Contract certainty - the ability of insurer, loss adjuster and policyholder to know the wording of a policy when there is a major loss - emerged as a pivotal issue during the presentations to a joint
Alistair Jacob, business development director of international loss adjusters and surveyors, AXIS, gave a loss adjuster's view of handling the claims following a catastrophe, and Paul Hopkin, director of risk management for the Rank Group, described the losses to his company's Hard Rock Cafe business as a result of Hurricane Katrina.
Alistair Jacob said that after a disaster, the single most common request from insurers is for an approximate loss reserve. One of the biggest obstacles to providing one was 'no policy': the situation where the loss adjuster on the scene does not know exactly what the insurer is expecting to cover because the contract has not yet been produced.
So far, he said, contract certainty has been a failure. He hopes pressure by the Financial Services Authority on the UK market to improve its contract production will soon mean that wordings are available at the time of a loss.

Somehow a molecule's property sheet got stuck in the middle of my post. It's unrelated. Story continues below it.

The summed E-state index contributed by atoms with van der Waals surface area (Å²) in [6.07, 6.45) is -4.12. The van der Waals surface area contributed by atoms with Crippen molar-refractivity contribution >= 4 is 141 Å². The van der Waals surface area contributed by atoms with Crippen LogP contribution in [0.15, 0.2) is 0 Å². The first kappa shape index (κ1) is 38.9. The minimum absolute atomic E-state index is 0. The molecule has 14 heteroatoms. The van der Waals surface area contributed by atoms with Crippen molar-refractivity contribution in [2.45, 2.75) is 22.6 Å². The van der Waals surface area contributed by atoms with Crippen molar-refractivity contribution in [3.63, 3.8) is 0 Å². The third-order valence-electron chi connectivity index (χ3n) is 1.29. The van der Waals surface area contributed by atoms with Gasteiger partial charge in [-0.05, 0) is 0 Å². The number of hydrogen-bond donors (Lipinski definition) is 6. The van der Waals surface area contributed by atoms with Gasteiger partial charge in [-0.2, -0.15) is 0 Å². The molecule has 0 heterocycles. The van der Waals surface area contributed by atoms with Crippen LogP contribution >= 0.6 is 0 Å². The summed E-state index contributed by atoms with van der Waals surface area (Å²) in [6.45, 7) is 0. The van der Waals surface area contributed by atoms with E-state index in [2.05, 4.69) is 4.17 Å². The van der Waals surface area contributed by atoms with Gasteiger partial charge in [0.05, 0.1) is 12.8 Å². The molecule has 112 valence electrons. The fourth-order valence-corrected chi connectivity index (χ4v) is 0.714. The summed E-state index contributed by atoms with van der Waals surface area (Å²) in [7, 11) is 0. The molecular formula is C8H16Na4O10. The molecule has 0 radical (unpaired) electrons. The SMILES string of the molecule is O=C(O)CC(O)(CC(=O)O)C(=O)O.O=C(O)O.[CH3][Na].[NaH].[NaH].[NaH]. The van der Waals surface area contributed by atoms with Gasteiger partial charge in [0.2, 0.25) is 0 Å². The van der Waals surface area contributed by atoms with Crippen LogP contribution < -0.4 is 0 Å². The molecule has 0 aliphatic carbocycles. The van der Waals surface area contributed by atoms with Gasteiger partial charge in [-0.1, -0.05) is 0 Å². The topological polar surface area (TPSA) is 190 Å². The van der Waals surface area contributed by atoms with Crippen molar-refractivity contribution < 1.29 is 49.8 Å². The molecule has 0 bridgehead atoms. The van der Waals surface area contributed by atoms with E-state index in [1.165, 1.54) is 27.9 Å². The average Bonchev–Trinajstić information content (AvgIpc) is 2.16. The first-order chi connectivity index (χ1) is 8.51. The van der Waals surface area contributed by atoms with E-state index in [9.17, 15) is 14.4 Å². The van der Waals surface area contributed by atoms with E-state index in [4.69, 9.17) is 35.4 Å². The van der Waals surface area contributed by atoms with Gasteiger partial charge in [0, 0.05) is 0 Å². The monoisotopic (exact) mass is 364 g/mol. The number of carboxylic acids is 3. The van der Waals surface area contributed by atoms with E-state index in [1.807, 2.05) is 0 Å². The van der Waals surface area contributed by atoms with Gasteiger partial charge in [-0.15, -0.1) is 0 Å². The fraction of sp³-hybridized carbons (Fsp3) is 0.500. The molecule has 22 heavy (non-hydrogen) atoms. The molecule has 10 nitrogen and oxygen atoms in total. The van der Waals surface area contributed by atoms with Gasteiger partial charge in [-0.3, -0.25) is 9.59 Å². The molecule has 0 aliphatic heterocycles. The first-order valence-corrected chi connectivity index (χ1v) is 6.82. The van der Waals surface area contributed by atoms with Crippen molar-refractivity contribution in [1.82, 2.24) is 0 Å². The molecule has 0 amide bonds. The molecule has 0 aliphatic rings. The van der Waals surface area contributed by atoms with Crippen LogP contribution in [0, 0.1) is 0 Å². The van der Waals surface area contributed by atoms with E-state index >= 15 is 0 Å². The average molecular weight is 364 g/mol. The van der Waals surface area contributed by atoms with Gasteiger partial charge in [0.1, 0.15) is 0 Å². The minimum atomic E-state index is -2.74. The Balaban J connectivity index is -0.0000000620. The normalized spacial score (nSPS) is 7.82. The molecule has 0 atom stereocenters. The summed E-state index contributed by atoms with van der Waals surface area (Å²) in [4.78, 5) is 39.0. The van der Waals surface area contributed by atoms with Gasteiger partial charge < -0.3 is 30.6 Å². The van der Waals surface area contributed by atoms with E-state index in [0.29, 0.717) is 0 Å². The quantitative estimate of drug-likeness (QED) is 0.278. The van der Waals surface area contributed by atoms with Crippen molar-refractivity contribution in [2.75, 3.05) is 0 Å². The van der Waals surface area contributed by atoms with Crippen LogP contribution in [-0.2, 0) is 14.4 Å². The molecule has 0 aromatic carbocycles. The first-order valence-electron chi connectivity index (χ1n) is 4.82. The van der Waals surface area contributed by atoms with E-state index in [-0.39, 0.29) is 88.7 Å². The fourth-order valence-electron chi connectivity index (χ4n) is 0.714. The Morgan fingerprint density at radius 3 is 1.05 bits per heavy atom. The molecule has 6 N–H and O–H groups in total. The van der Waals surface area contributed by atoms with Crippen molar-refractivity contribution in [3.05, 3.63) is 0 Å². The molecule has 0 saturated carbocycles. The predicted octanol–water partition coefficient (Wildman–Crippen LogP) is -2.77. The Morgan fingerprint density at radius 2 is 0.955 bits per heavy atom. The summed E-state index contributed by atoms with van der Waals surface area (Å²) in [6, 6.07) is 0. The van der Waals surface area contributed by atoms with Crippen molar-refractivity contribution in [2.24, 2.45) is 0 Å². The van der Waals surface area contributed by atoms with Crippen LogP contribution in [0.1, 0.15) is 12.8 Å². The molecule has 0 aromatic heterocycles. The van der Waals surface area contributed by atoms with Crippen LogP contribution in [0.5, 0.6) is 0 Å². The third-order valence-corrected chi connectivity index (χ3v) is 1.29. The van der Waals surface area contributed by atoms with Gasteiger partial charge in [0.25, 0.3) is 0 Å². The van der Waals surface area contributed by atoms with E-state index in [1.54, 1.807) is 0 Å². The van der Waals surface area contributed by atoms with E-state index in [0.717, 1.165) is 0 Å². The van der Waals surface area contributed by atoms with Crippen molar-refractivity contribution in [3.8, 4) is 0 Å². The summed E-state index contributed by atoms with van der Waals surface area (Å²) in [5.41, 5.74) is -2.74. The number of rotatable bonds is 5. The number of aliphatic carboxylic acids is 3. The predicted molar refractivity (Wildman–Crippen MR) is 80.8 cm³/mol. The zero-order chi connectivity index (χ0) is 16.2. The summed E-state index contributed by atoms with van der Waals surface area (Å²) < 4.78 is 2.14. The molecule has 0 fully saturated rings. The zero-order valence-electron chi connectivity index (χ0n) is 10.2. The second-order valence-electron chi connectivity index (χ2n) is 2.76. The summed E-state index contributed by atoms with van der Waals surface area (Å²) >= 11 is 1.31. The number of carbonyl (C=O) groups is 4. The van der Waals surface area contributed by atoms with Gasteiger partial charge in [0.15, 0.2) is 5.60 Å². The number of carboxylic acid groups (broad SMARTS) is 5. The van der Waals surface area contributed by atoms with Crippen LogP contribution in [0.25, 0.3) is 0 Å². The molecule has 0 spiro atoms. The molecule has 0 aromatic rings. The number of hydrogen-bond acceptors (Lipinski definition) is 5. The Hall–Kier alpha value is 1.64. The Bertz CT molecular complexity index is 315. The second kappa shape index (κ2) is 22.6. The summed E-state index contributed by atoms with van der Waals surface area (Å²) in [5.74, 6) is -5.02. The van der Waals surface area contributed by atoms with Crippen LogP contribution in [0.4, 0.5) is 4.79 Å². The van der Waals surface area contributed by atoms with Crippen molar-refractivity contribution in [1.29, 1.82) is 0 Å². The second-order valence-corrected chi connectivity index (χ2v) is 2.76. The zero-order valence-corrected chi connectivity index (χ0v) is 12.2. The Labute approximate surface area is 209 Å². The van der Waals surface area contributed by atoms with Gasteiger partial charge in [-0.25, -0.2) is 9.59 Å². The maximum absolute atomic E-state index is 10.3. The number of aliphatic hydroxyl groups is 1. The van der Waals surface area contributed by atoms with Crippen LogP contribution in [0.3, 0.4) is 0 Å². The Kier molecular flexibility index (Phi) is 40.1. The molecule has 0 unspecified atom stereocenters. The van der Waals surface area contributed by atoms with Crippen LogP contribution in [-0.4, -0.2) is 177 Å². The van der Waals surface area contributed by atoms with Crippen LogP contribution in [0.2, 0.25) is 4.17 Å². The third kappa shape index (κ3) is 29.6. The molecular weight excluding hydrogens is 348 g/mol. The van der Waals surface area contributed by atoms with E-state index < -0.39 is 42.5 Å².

For Hard Rock Cafe, Hurricane Katrina threw up complex claims issues. The restaurant in New Orleans was scarcely damaged but there is still a shortage of staff and customers months later. In Biloxi, Mississippi, the restaurant suffered "huge damage" when Katrina struck. It was brand new, so had no active trading record. Said Hopkin, "The sheer scale of the event means there are policy coverage issues that were not anticipated and perhaps cannot be."